While ERP’s heady days of huge budgets and massive schedules may have passed, ERP (even on the downside of a wave) has continued to thrive, according to analysts.

“ERP is very much alive,” said Judy Hodges, an analyst with International Data Corporation in Framingham, MA. “It has become especially strategic in e-commerce where transactions tend to be more complex, smaller, and geographically diverse.”

Lee Geishecker, an analyst with the GartnerGroup agrees: “There is definitely a synergy between e-commerce and ERP. You can see this with the market agreements that the major ERP vendors are making. All of them are aligning with e-commerce vendors.”

If you’re the CIO who has been hesitant about putting in an ERP system, don’t be. Now may be the perfect time.

“If you are a CIO looking to implement an ERP system, your timing couldn’t be better,” said David Wasson, senior vice president at Technology Solutions Company in Dallas. “The slowdown in ERP has made it much more of a commodity market. You can expect to pay one-third to two-thirds less for software than you would have just one year ago. And hourly billing rates for consulting help are at an all-time low.”

Vital on the Web
A good ERP back end, Hodges contends, is especially critical for enterprises that are rapidly adopting Web-based transaction systems.

“The intrinsic nature of these new transaction models is placing tremendous stress on manufacturing, warehousing, and transportation operations,” Hodges said. “These are getting squeezed by the shorter planning horizons that result from extending your business over the Web.”

Internet speed also makes ERP more critical than ever, said Mark DeVoe, vice president of operations with Plaut Consulting in Waltham, MA.

“If you are doing business transactions over the Web and your inventory data is bad, this just means you will pump out bad data faster than ever and, very likely, increase customer dissatisfaction by an order of magnitude.”

Opportunities in the mid market
Vendors and analysts have long recognized that while the high-end ERP market is saturated, there is tremendous opportunity for growth in the so-called mid-market.

So far, however, the much-ballyhooed mid-market ERP boom has failed to occur. Some, however, believe that could soon change.

“The mid market has been in a bit of a stall for a number of reasons,” said Joshua Greenbaum, principal of Enterprise Applications Consulting in Berkeley, CA. “Y2K is certainly one of them. Also, the ERP delivery model—which tended toward a modified version of the big bang—was just too expensive and too risky for these companies.”

But mid-market companies that have avoided ERPs because of cost and risk may gravitate to the application service provider model, Greenbaum said.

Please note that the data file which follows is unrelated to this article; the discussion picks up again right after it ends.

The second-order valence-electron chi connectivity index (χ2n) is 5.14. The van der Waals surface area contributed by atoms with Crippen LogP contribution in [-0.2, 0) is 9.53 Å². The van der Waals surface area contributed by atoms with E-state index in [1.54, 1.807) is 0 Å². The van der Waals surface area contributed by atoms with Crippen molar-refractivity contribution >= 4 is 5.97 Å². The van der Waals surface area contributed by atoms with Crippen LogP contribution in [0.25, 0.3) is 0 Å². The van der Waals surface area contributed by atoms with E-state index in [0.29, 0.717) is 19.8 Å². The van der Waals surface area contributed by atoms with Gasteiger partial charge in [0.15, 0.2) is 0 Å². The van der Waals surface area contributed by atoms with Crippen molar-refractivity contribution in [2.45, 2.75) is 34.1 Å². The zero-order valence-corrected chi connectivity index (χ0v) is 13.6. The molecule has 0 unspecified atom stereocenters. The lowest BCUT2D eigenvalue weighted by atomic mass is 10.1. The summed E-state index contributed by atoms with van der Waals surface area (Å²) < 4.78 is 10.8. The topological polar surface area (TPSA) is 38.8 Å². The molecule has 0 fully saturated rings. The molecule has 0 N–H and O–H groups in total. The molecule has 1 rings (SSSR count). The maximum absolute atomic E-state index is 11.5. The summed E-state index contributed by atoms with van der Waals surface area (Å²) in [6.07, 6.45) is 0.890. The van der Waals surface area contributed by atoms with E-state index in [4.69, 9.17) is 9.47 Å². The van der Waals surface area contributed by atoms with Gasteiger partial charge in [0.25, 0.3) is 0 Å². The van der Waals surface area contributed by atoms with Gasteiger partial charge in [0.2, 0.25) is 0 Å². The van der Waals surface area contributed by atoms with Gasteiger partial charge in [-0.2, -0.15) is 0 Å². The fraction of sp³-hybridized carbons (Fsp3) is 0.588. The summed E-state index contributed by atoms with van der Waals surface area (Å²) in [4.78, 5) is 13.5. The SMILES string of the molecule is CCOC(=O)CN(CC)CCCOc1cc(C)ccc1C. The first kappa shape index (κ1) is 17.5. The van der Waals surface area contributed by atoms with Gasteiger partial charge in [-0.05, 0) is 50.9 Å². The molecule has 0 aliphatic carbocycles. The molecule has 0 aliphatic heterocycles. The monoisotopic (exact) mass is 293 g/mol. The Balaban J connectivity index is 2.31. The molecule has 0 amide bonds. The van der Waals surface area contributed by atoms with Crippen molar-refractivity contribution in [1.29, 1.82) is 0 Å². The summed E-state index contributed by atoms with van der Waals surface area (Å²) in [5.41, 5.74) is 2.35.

SAP’s recent announcement that they intend to start an ASP hosting company really gives validity to this new model,” he said.

Some ERP consultants are already seeing some renewed mid-market action.

“We have recently closed quite a few mid-market deals that just would not have happened a year or two ago,” Wasson said.

Second-tier vendors
Second-tier ERP vendors, such as Lawson Software and J.D. Edwards Enterprise Software have built their customer bases in the mid market, unlike industry giants like Oracle and SAP. Hodges predicts that J.D. Edwards would fare well in the mid market.

However, they will also have to work harder to stay competitive, said Michael Herzog, managing director with KPMG Consulting, LLC.

“The major ERP vendors are continuing to globalize their products, adding support for foreign languages and currencies,” Herzog said. “This is the kind of thing that presents a special challenge to the smaller vendors.”

Greenbaum also expects some consolidation among ERP vendors. “I think some of the second-tier players that already have a good track record in the mid market will survive,” he said. “But there are still more vendors than the market can support.”

A benefit for CIOs?
The fact that there is still so much in play proves that ERP is far from dead. Such fluidity, while somewhat confusing, could be a benefit for CIOs.

Gartner’s Geishecker advises ERP-hungry CIOs that in order to do e-business, a good ERP system is required. “And because of this, the whole definition of ERP is being expanded,” he said. “Make sure you implement something that can be extended functionally.”

So while ERP’s huge growth surge may have come and gone, it has incorporated itself into the core of big IT systems, Greenbaum said. “And for those who want to do e-commerce, you simply can’t get the efficiencies of scale there unless you have ERP.”

So the wave may have broken, but Greenbaum contends the surf is still up.

“Look at it this way: ERP isn’t going to take over the world, because it already has.”
Has the heyday of the ERP already come and gone? Have you had success with your ERP? Post a comment below or send us an e-mail.